“Core SOTP is a cognitive-behavioural psychological intervention designed by the HM Prison and Probation Service (HMPPS) for imprisoned men who have committed sexual offences. The Programme is intended to reduce sexual reoffending amongst participants by identifying and addressing known criminogenic needs. It was accredited for use in prisons in 1992 by the then HM Prison and Probation Service Prison and Probation Services Joint Accreditation Panel, which later became the Correctional Services Accreditation and Advice Panel (CSAAP).
The CSAAP help the MOJ and HMPPS to develop and implement high quality offending behaviour programmes and promote excellence in programmes designed to reduce reoffending. Programmes are assessed against a set of criteria derived from the “what works” evidence base. These include having a clear model of change, effective risk management, targeting offending behaviour, employing effective methods, ensuring relevance to individual learning styles, and maintaining the quality and integrity of delivery. Changes have been made to the targets, the content, and the methods used in Core SOTP since its introduction in response to emerging research. As a result, during the course of this study (and in the period thereafter) the Programme has changed. However, it remains a cognitive behavioural group based treatment approach. It was, and remains, available in approximately one-sixth of male prison establishments in England and Wales and is intended for individuals sentenced to 12 months or more, who had either a current or previous (sentence) sex offence, were willing to engage in treatment, and were not in denial of their offending”.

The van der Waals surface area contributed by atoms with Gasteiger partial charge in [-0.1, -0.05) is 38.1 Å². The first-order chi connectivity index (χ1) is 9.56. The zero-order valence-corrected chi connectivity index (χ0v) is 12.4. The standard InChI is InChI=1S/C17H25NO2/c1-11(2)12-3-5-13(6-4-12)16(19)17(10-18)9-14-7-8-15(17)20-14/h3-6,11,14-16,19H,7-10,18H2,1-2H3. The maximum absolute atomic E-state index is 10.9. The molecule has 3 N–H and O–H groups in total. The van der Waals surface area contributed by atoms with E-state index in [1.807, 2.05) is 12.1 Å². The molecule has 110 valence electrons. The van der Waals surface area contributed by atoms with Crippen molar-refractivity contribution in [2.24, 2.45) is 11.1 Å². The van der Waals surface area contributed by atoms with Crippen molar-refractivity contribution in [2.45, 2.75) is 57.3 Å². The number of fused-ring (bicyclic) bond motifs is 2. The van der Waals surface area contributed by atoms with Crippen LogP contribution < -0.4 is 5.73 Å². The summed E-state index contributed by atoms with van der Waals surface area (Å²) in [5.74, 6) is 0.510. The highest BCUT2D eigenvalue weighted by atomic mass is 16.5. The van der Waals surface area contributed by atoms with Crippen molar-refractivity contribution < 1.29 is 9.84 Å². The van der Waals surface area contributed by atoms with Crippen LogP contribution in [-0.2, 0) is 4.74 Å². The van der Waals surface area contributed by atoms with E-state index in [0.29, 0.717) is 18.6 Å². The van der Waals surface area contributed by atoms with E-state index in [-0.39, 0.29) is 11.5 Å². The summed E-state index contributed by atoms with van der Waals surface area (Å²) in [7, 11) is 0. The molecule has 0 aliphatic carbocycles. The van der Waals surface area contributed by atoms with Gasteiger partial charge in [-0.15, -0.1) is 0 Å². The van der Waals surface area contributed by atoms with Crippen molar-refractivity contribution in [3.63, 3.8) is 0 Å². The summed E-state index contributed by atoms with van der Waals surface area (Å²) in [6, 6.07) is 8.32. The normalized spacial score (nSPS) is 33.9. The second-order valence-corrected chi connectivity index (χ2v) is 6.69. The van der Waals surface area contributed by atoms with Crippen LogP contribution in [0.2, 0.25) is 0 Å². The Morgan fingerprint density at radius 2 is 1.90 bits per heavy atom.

The evaluation used a large sample of offenders, with “treated” offenders matched to “untreated” offenders using a range of data sources. The results are devastating for proponents of the SOTP. In summary:
-More offenders “treated” with the SOTP committed at least one further offence within an 8-year follow-up period than those who had not been treated (10% versus 8%)
– More offenders “treated” with the SOTP committed at least one further child images offence within an 8-year follow-up period than those who had not been treated (4.4% versus 2.9%)
Also important is the report’s conclusion that the emphasis on groupwork generally may be problematic. Group treatment might “normalise” deviant behaviour, or even lead to the sharing of contacts or sources. This has been a gripe of lawyers (myself included) for many years. Some prisoners are reluctant to engage in groupwork. They do not want to talk about their offences in a group setting, or they do not want to listen to others talk about theirs. Some are frankly not keen on either. Such offenders have, for years, been told that if they won’t participate in group work then they can forget it. It was put up or shut up.